Income and Economy

The Maasai have benefited from tourism, as it has allowed them to develop businesses from selling beads, masks, carvings and other hand made goods to tourists. They also perform ceremonies for a tourist audience, and it has been suggested the tourism is actually helping to preserve cultural traditions by rejuvenating old customs and encouraging the Maasai to continue and maintain current customs without changing the fundamentals of the culture (African Crafts Market, n.d.).

Maasai women have recently began playing a primary role in this type of business (the selling of beads and crafted goods). One business organization called "Merrueshi Women's Cooperative" was   established by a small group of Maasai women in Merrueshi Village, and states it's mission as "To empower ourselves and improve our community through income generating activities such as handmade crafts, folklore, and livestock production". Their goal is to alleviate poverty and similar socio-economic cultural challenges, while encouraging women to start their own businesses, promoting the investment in and empowerment of women, supporting the education of girls and supporting women's health (Merrueshi Women's Cooperative, n.d.).

In addition to profi
t from the tourism industry, the main form of income in Longido is livestock and agriculture. Livestock is not a dependable source of income, however, as the y are susceptible to disease due to lack of vaccination, and require a large amount of water to maintain. Droughts can have a devastating impact on livestock population. Additionally, livestock products and other natural resources do not provide substantial income (Bowen et. al., 2011). There exists a need for business creation (micro enterprises) that makes use of resources that they have access to, but are not entirely dependent on water, or have a sustainable water collection method integrated into them.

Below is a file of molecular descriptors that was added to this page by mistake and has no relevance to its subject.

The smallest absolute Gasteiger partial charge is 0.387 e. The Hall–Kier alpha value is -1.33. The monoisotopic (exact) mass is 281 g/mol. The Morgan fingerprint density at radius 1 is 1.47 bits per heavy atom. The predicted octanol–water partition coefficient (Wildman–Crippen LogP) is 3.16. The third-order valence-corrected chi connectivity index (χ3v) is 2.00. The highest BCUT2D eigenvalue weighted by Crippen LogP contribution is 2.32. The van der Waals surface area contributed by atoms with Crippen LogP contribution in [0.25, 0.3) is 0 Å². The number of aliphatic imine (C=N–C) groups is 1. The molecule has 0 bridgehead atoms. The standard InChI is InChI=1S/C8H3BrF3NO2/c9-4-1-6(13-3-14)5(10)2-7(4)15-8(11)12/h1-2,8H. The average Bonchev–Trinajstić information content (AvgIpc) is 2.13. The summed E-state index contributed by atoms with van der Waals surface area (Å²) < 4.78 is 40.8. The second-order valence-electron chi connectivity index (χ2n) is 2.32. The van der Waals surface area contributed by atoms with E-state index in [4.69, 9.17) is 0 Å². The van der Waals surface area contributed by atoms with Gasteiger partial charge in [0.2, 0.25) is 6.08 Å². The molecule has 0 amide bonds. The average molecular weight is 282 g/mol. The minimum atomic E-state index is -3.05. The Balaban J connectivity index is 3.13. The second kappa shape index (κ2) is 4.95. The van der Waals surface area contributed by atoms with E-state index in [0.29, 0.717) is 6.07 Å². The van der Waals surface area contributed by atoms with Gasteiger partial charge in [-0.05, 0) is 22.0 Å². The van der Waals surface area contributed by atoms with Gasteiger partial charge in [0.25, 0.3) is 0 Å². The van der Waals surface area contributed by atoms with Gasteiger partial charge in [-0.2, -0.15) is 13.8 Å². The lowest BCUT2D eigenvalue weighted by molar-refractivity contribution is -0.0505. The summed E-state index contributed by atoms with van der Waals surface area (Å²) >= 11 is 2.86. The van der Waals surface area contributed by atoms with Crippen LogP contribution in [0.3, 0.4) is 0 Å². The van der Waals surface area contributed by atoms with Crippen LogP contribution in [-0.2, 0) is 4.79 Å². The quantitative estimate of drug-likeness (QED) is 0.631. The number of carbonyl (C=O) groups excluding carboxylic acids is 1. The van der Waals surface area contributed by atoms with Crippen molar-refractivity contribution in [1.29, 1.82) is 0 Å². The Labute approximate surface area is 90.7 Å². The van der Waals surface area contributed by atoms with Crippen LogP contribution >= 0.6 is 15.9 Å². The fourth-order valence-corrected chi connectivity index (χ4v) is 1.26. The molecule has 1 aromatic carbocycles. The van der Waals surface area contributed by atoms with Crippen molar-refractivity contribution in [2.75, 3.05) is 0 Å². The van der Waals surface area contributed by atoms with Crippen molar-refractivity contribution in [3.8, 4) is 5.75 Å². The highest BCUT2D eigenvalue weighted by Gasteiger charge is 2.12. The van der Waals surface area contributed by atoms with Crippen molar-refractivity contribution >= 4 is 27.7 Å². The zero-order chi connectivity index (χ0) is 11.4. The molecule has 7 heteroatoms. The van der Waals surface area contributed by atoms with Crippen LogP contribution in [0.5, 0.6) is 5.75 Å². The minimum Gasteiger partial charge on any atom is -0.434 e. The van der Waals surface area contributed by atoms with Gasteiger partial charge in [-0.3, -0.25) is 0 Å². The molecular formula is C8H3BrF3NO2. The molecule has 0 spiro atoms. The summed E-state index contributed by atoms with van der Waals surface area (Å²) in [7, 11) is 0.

Why This is Important:

Micro-Enterprising has become a popular idea to integrate into designs . If we as designers plan to incorporate a business aspect into our designs, we must first understand how the market and economy works within Longido. By understanding which enterprises and businesses are working well already, we can use them as launching points that will lead us to viable solutions and businesses for the cultural context.


African Crafts Market (n.d.). Maasai People Traditions & Culture. Retrieved September 19, 2014, from

Merrueshi Women's Cooperative. (n.d.). Retrieved September 19, 2014, from 

Bowen, P., Simons, C., Hillyard, J., Hartwig, K., Langford, S., Harvey, M., & James, S. (2011). The Whole Village Project. Retrieved September 26, 2014.

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